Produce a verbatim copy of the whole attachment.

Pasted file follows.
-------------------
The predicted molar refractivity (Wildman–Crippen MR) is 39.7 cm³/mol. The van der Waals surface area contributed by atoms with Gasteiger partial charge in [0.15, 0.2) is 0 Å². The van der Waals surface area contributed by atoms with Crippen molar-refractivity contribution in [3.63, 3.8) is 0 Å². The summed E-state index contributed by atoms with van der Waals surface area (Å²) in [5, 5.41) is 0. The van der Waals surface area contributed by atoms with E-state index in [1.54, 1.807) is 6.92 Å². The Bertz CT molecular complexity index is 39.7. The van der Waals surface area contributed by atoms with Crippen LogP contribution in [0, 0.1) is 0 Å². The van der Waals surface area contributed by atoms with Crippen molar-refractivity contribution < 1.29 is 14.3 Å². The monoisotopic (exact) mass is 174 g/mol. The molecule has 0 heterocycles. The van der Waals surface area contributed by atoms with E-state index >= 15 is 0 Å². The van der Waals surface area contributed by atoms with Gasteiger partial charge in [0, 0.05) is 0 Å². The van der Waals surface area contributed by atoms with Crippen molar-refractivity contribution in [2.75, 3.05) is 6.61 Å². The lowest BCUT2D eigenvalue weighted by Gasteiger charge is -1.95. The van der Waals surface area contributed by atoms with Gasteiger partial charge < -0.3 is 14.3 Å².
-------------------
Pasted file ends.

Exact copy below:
The predicted molar refractivity (Wildman–Crippen MR) is 39.7 cm³/mol. The van der Waals surface area contributed by atoms with Gasteiger partial charge in [0.15, 0.2) is 0 Å². The van der Waals surface area contributed by atoms with Crippen molar-refractivity contribution in [3.63, 3.8) is 0 Å². The summed E-state index contributed by atoms with van der Waals surface area (Å²) in [5, 5.41) is 0. The van der Waals surface area contributed by atoms with E-state index in [1.54, 1.807) is 6.92 Å². The Bertz CT molecular complexity index is 39.7. The van der Waals surface area contributed by atoms with Crippen LogP contribution in [0, 0.1) is 0 Å². The van der Waals surface area contributed by atoms with Crippen molar-refractivity contribution < 1.29 is 14.3 Å². The monoisotopic (exact) mass is 174 g/mol. The molecule has 0 heterocycles. The van der Waals surface area contributed by atoms with E-state index >= 15 is 0 Å². The van der Waals surface area contributed by atoms with Gasteiger partial charge in [0, 0.05) is 0 Å². The van der Waals surface area contributed by atoms with Crippen molar-refractivity contribution in [2.75, 3.05) is 6.61 Å². The lowest BCUT2D eigenvalue weighted by Gasteiger charge is -1.95. The van der Waals surface area contributed by atoms with Gasteiger partial charge < -0.3 is 14.3 Å².